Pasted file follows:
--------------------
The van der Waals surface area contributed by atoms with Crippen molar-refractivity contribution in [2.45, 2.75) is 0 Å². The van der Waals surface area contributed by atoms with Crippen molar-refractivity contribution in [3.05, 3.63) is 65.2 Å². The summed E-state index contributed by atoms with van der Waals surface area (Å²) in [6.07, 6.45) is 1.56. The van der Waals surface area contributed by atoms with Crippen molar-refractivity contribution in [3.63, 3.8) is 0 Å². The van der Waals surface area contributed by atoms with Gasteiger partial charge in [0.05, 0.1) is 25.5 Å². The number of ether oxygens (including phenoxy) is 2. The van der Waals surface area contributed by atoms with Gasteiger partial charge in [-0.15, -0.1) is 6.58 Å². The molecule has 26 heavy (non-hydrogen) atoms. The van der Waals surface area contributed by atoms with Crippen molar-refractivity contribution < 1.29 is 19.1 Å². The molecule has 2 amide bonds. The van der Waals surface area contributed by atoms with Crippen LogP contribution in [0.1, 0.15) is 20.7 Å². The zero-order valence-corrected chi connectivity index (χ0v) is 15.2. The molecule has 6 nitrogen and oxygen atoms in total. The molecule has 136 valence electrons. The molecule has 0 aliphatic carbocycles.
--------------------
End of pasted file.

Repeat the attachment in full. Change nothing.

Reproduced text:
The van der Waals surface area contributed by atoms with Crippen molar-refractivity contribution in [2.45, 2.75) is 0 Å². The van der Waals surface area contributed by atoms with Crippen molar-refractivity contribution in [3.05, 3.63) is 65.2 Å². The summed E-state index contributed by atoms with van der Waals surface area (Å²) in [6.07, 6.45) is 1.56. The van der Waals surface area contributed by atoms with Crippen molar-refractivity contribution in [3.63, 3.8) is 0 Å². The van der Waals surface area contributed by atoms with Gasteiger partial charge in [0.05, 0.1) is 25.5 Å². The number of ether oxygens (including phenoxy) is 2. The van der Waals surface area contributed by atoms with Gasteiger partial charge in [-0.15, -0.1) is 6.58 Å². The molecule has 26 heavy (non-hydrogen) atoms. The van der Waals surface area contributed by atoms with Crippen molar-refractivity contribution < 1.29 is 19.1 Å². The molecule has 2 amide bonds. The van der Waals surface area contributed by atoms with Crippen LogP contribution in [0.1, 0.15) is 20.7 Å². The zero-order valence-corrected chi connectivity index (χ0v) is 15.2. The molecule has 6 nitrogen and oxygen atoms in total. The molecule has 136 valence electrons. The molecule has 0 aliphatic carbocycles.